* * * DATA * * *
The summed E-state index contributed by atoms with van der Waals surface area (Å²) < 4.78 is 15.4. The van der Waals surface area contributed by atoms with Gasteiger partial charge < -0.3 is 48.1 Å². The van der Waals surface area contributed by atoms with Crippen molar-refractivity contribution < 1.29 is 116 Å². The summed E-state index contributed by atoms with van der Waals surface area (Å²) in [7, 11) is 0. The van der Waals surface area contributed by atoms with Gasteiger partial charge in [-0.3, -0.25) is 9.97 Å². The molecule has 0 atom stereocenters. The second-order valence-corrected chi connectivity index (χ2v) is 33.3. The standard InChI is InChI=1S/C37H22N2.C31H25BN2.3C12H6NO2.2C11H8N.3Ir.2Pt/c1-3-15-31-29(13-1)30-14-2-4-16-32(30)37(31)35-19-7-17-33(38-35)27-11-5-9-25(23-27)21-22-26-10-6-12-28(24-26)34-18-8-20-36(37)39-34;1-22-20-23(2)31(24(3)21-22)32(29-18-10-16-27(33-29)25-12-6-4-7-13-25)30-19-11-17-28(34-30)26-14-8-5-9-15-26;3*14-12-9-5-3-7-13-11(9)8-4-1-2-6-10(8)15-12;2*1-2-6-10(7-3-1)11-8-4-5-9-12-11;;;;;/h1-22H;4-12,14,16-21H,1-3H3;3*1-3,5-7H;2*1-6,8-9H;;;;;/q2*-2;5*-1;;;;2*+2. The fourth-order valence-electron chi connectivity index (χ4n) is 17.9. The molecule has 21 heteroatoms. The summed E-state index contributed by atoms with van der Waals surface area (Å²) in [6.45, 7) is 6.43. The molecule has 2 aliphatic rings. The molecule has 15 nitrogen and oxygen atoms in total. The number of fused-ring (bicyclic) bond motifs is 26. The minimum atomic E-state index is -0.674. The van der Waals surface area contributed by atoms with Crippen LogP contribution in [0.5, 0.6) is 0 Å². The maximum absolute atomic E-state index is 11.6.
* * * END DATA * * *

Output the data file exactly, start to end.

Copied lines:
The summed E-state index contributed by atoms with van der Waals surface area (Å²) < 4.78 is 15.4. The van der Waals surface area contributed by atoms with Gasteiger partial charge < -0.3 is 48.1 Å². The van der Waals surface area contributed by atoms with Crippen molar-refractivity contribution < 1.29 is 116 Å². The summed E-state index contributed by atoms with van der Waals surface area (Å²) in [7, 11) is 0. The van der Waals surface area contributed by atoms with Gasteiger partial charge in [-0.3, -0.25) is 9.97 Å². The molecule has 0 atom stereocenters. The second-order valence-corrected chi connectivity index (χ2v) is 33.3. The standard InChI is InChI=1S/C37H22N2.C31H25BN2.3C12H6NO2.2C11H8N.3Ir.2Pt/c1-3-15-31-29(13-1)30-14-2-4-16-32(30)37(31)35-19-7-17-33(38-35)27-11-5-9-25(23-27)21-22-26-10-6-12-28(24-26)34-18-8-20-36(37)39-34;1-22-20-23(2)31(24(3)21-22)32(29-18-10-16-27(33-29)25-12-6-4-7-13-25)30-19-11-17-28(34-30)26-14-8-5-9-15-26;3*14-12-9-5-3-7-13-11(9)8-4-1-2-6-10(8)15-12;2*1-2-6-10(7-3-1)11-8-4-5-9-12-11;;;;;/h1-22H;4-12,14,16-21H,1-3H3;3*1-3,5-7H;2*1-6,8-9H;;;;;/q2*-2;5*-1;;;;2*+2. The fourth-order valence-electron chi connectivity index (χ4n) is 17.9. The molecule has 21 heteroatoms. The summed E-state index contributed by atoms with van der Waals surface area (Å²) in [6.45, 7) is 6.43. The molecule has 2 aliphatic rings. The molecule has 15 nitrogen and oxygen atoms in total. The number of fused-ring (bicyclic) bond motifs is 26. The minimum atomic E-state index is -0.674. The van der Waals surface area contributed by atoms with Crippen LogP contribution in [0.5, 0.6) is 0 Å². The maximum absolute atomic E-state index is 11.6.